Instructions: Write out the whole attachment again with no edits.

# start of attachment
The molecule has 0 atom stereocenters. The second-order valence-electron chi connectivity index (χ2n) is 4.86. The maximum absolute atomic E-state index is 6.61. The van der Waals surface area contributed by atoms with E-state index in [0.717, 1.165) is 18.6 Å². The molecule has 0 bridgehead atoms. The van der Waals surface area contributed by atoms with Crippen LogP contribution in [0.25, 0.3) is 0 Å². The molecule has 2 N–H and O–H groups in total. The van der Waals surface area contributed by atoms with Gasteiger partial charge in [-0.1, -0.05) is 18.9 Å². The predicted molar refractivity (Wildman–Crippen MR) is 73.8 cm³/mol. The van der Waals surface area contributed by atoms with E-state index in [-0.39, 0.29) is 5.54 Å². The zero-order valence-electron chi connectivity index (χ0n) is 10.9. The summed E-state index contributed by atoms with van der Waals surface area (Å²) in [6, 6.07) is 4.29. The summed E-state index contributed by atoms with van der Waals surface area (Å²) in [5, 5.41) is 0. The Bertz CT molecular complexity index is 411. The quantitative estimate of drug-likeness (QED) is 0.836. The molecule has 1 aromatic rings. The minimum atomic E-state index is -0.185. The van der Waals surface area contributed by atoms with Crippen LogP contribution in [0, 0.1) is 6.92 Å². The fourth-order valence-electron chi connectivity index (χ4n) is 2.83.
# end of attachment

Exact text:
The molecule has 0 atom stereocenters. The second-order valence-electron chi connectivity index (χ2n) is 4.86. The maximum absolute atomic E-state index is 6.61. The van der Waals surface area contributed by atoms with E-state index in [0.717, 1.165) is 18.6 Å². The molecule has 0 bridgehead atoms. The van der Waals surface area contributed by atoms with Crippen LogP contribution in [0.25, 0.3) is 0 Å². The molecule has 2 N–H and O–H groups in total. The van der Waals surface area contributed by atoms with Gasteiger partial charge in [-0.1, -0.05) is 18.9 Å². The predicted molar refractivity (Wildman–Crippen MR) is 73.8 cm³/mol. The van der Waals surface area contributed by atoms with E-state index in [-0.39, 0.29) is 5.54 Å². The zero-order valence-electron chi connectivity index (χ0n) is 10.9. The summed E-state index contributed by atoms with van der Waals surface area (Å²) in [6, 6.07) is 4.29. The summed E-state index contributed by atoms with van der Waals surface area (Å²) in [5, 5.41) is 0. The Bertz CT molecular complexity index is 411. The quantitative estimate of drug-likeness (QED) is 0.836. The molecule has 1 aromatic rings. The minimum atomic E-state index is -0.185. The van der Waals surface area contributed by atoms with Crippen LogP contribution in [0, 0.1) is 6.92 Å². The fourth-order valence-electron chi connectivity index (χ4n) is 2.83.